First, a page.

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One of the questions that I get from people when I teach about the environment, particularly about the national parks, is “which of the following is not an emphasis of the 1990 national environmental education act?” The Act established the National Environmental Education Act as a requirement for all schools to teach a “balanced” part of earth’s history and earth’s environment. But what are balanced parts? The phrase “balanced” was used to distinguish the education that the National Park Service would impose on a public park, versus other similar agencies or organizations that might impose less stringent standards.
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The National Environmental Education Act also required that all teachers in public schools teach “with an eye to” first learning about the” ecology, human health, and environment.” The National Education Act also contained a provision that said “no principal may prohibit any activity which may be detrimental to the environment or which may interfere with the operation of the visitor facilities.”
But the question of “what is the lack of national emphasis on what the 1990 national education act said?” goes beyond the question of what is not emphasized in the education act. It also goes to the question of what was emphasized. Because the National Education Act specified that education should be taught “with an eye to” first learning about” ecology, human health, and the environment,” it is not surprising that the environment section was left out.
Environmental education was hardly mentioned at all in the first two years of the Bill Clinton administration. The reason was that “ecology” was a term whose meaning had changed during the Clinton administration. For example, “ecology” used to mean the study of the relationship between humans and nature. Environmental education had been pushed on and off during the Clinton years.
The first attempt to include a national environmental education act in the federal government’s strategic environmental planning was defeated. The second attempt made much more sense. According to the U.S. Environmental Protection Agency, “the purpose of this Act is to provide a national framework for Federal action to achieve an objective which shall be the protection of public health and the environment.” The EPA further explained that its purpose was to “establish procedures for regulating compliance by State and local governments.”
That may have been the intent of the 1990 national environmental education act. However, the failure of those attempts to bring the issue of environmental education to the forefront of education policy proves that such an endeavor does not have the support of the American people. As has been shown over the last decade, most citizens are either indifferent to, or totally oblivious of the serious problems our environment is facing. Pollution is at an all-time high and the effects of such pollution on human health and the ecosystem are severe.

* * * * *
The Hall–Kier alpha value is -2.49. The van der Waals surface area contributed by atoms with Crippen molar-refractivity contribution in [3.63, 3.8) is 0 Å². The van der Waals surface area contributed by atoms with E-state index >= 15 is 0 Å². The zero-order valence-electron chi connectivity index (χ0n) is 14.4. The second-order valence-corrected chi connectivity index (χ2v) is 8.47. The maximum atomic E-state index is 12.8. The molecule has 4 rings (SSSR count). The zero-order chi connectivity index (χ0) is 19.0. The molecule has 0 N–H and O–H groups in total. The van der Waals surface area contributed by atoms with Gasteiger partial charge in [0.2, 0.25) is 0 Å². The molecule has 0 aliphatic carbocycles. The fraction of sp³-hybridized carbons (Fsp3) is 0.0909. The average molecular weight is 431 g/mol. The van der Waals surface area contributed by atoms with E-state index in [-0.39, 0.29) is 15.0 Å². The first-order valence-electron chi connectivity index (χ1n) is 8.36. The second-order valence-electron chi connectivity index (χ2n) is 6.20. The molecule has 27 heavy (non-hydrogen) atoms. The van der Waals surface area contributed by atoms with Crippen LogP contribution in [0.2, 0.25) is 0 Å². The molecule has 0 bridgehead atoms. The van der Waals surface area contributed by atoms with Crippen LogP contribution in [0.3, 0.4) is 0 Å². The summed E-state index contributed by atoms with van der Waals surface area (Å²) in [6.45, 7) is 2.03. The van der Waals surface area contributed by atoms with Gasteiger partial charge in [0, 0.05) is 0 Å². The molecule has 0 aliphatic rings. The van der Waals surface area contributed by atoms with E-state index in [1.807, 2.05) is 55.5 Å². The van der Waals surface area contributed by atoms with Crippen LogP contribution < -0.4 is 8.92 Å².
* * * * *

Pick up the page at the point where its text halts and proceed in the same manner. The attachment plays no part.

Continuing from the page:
To say that the 1990 national environmental education act sought to “establish procedures for regulating compliance by State and local governments,” clearly shows that what the law sought to do was to establish a set of guidelines for environmental assessment. There is no requirement that those guidelines be adhered to. They can be ignored or simply ignored. Still, that would not be accurate as the purpose of environmental assessment is to provide scientific information that allows decision-makers to make informed decisions. Without adequate scientific data concerning environmental issues, those decision-makers cannot make informed decisions.
Unfortunately, despite the lack of support for stricter environmental laws, some areas of the country are trying to take action. For example, cities like Seattle and Portland have long struggled with issues related to environmental assessment and enforcement of those laws. These two metropolitan areas rank near the top of the list for the growth of green homes in the nation. While the reasons for this growth are varied, what is not a focus of the 1990 national environmental act is the increase of green home construction.
Clearly, the lack of support for stricter environmental laws does not extend to the issue of which is not an emphasis of the 1990 national environmental act. It only provides information on the importance of environmental assessments, how they should be enforced and how they affect environmental quality of life. At least these laws require education about these matters so that policy makers and citizens understand the need for such regulations. They also provide the necessary information so that citizens can make informed decisions regarding the environment. Those who support stronger environmental laws obviously feel that such regulations are important and that they promote a healthy environment.
This article is provided by Honduras Educational. Thank you for reading
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